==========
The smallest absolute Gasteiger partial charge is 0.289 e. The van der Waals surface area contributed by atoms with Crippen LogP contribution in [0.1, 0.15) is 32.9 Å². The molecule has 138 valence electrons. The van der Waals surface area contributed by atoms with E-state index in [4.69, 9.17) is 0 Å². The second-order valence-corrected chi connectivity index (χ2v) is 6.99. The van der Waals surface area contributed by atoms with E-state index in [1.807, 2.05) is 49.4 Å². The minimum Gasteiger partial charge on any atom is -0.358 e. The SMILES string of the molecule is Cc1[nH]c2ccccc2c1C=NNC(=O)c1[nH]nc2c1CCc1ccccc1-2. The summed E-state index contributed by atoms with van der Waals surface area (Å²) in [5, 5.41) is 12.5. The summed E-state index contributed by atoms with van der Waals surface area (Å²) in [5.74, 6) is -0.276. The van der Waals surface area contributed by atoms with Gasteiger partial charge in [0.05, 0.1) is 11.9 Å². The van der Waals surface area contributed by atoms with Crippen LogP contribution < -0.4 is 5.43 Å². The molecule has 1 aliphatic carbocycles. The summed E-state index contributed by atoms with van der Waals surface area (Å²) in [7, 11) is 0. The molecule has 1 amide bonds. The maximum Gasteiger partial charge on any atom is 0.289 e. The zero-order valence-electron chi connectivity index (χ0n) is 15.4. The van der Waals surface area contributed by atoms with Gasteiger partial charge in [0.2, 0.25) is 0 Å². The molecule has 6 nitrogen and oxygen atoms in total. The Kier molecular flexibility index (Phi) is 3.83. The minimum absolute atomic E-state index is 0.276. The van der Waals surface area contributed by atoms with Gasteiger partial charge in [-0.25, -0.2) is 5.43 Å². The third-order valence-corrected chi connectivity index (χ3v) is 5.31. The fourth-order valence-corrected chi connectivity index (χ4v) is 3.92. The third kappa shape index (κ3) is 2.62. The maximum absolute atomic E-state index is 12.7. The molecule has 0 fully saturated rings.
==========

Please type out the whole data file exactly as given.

The smallest absolute Gasteiger partial charge is 0.289 e. The van der Waals surface area contributed by atoms with Crippen LogP contribution in [0.1, 0.15) is 32.9 Å². The molecule has 138 valence electrons. The van der Waals surface area contributed by atoms with E-state index in [4.69, 9.17) is 0 Å². The second-order valence-corrected chi connectivity index (χ2v) is 6.99. The van der Waals surface area contributed by atoms with E-state index in [1.807, 2.05) is 49.4 Å². The minimum Gasteiger partial charge on any atom is -0.358 e. The SMILES string of the molecule is Cc1[nH]c2ccccc2c1C=NNC(=O)c1[nH]nc2c1CCc1ccccc1-2. The summed E-state index contributed by atoms with van der Waals surface area (Å²) in [5, 5.41) is 12.5. The summed E-state index contributed by atoms with van der Waals surface area (Å²) in [5.74, 6) is -0.276. The van der Waals surface area contributed by atoms with Gasteiger partial charge in [0.05, 0.1) is 11.9 Å². The van der Waals surface area contributed by atoms with Crippen LogP contribution < -0.4 is 5.43 Å². The molecule has 1 aliphatic carbocycles. The summed E-state index contributed by atoms with van der Waals surface area (Å²) in [7, 11) is 0. The molecule has 1 amide bonds. The maximum Gasteiger partial charge on any atom is 0.289 e. The zero-order valence-electron chi connectivity index (χ0n) is 15.4. The van der Waals surface area contributed by atoms with Gasteiger partial charge in [0.2, 0.25) is 0 Å². The molecule has 6 nitrogen and oxygen atoms in total. The Kier molecular flexibility index (Phi) is 3.83. The minimum absolute atomic E-state index is 0.276. The van der Waals surface area contributed by atoms with Gasteiger partial charge in [-0.25, -0.2) is 5.43 Å². The third-order valence-corrected chi connectivity index (χ3v) is 5.31. The fourth-order valence-corrected chi connectivity index (χ4v) is 3.92. The third kappa shape index (κ3) is 2.62. The maximum absolute atomic E-state index is 12.7. The molecule has 0 fully saturated rings.